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Below are a few of my current projects. Feel free to contact me if you have any further questions related to this work!

Peer perceptions of disordered speech among preschool and school-aged children

Children index variability in the speech signal when making certain friendship preference decisions. For example, children will use a talker’s accent in friendship selection tasks, reliably choosing more local varieties than more distant accents. The overall objective of this project is to identify social preferences of typically developing children when presented with disordered speech to further elucidate the social world of young children who present with SSDs.


Acoustic/phonetic properties of disordered speech in children

SLPs, who often rely on perceptual evaluations of articulation errors in their practice, can benefit from an understanding of the acoustic and articulatory characteristics of typical and disordered speech in children. The aim of this project is to utilize acoustic and phonetic measurements to quantify differences in acoustic characteristics among monolingual American English-speaking children with and without speech sound disorders.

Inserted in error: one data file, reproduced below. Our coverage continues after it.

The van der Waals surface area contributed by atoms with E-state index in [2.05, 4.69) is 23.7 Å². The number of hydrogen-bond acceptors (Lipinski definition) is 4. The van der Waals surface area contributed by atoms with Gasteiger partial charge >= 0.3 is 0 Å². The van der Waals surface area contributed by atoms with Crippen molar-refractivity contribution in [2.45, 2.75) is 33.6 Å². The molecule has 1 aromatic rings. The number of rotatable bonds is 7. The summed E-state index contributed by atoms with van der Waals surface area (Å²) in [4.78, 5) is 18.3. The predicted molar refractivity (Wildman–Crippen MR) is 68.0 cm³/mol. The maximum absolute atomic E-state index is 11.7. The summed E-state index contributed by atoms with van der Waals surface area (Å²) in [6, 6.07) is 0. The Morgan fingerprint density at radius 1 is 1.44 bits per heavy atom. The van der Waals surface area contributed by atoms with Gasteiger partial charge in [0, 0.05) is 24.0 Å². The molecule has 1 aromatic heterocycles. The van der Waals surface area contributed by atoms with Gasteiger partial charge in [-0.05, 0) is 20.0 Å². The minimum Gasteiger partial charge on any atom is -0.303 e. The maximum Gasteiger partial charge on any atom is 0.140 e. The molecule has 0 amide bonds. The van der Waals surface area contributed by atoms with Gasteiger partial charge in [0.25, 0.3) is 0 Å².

Children's perception of accent strength among L1 and L2 English speakers

Unfamiliar accents can lead to more effortful and less accurate word recognition for both children and adults. Children have shown difficulty distinguishing among L1 English accents in previous categorization and classification tasks. However, few studies have addressed children’s perceptions of accent strength, although accent strength is used by older children and adults to make social judgments.

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